Sunday, October 28, 2018

Land of Illusions

I technically finished Land of the Dead by Andrew Bates on Friday, however, lazy is taking over.

Any way, we're again sort of focused on Thea the Hunter (who's friend Jake stick around for most of the book), Sforza the Mummy, Carpenter the Zombie, and Beckett the Vampire (who honestly doesn't do much in this novel. One wonders why he even got inserted in.)

So, Sforza starts the book off returning to Cairo and giving the readers a run down on Amenti politics and powers. Which mostly consists of other Mummies pointing out that Sforza's cult is not as well respected as their cults.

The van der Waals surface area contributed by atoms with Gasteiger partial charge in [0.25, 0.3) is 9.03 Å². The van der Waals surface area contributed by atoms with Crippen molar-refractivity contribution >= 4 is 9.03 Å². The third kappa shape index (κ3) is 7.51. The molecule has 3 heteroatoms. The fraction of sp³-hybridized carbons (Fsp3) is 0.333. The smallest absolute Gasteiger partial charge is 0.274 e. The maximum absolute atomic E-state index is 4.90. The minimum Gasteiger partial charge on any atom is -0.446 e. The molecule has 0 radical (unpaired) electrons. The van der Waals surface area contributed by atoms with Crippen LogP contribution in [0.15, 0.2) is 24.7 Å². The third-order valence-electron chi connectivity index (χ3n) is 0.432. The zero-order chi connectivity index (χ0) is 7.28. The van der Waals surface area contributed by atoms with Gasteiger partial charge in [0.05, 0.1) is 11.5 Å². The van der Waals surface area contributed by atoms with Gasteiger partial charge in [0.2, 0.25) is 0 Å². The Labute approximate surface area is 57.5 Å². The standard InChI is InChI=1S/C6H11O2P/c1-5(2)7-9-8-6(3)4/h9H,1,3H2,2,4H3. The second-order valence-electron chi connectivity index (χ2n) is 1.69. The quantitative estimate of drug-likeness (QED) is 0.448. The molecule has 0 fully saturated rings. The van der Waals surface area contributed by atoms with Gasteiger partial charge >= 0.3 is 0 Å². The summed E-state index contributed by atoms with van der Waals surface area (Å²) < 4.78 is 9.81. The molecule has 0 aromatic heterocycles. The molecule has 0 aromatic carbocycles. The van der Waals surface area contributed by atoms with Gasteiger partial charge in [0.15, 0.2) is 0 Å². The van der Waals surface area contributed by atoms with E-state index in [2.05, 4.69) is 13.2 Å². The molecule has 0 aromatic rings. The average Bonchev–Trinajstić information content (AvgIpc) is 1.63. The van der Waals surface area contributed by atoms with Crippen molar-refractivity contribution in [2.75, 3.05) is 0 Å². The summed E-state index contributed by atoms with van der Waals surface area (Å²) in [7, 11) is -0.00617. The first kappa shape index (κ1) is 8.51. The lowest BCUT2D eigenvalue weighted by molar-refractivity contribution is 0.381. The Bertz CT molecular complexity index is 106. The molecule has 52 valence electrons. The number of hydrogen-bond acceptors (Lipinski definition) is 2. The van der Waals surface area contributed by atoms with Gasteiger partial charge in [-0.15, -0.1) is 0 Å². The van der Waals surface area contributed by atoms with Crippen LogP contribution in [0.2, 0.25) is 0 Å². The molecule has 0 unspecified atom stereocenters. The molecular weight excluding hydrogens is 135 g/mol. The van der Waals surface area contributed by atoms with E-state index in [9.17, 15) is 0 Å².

Then we catch up with Beckett, who figures out most of Chicago's vampires are under the sway of one of two Methuselas. As such, he leaves, fearing being under the control of Meneleus. He catches up with Carpenter in New York Harbor, loses a fight over the Heart, (not without doing some serious damage to the zombie), then decides his pursuit of the Heart is likely being influenced by other vampires, so he wanders out of the narrative until the epilogue.

T'hea tracks down her mother, who informs Thea about his actual parentage and her connection with Egypt. After Sforza arrives in Egypt and manages to blow up a tanker, word gets out, leading Thea and Jake to Cairo for the final showdown.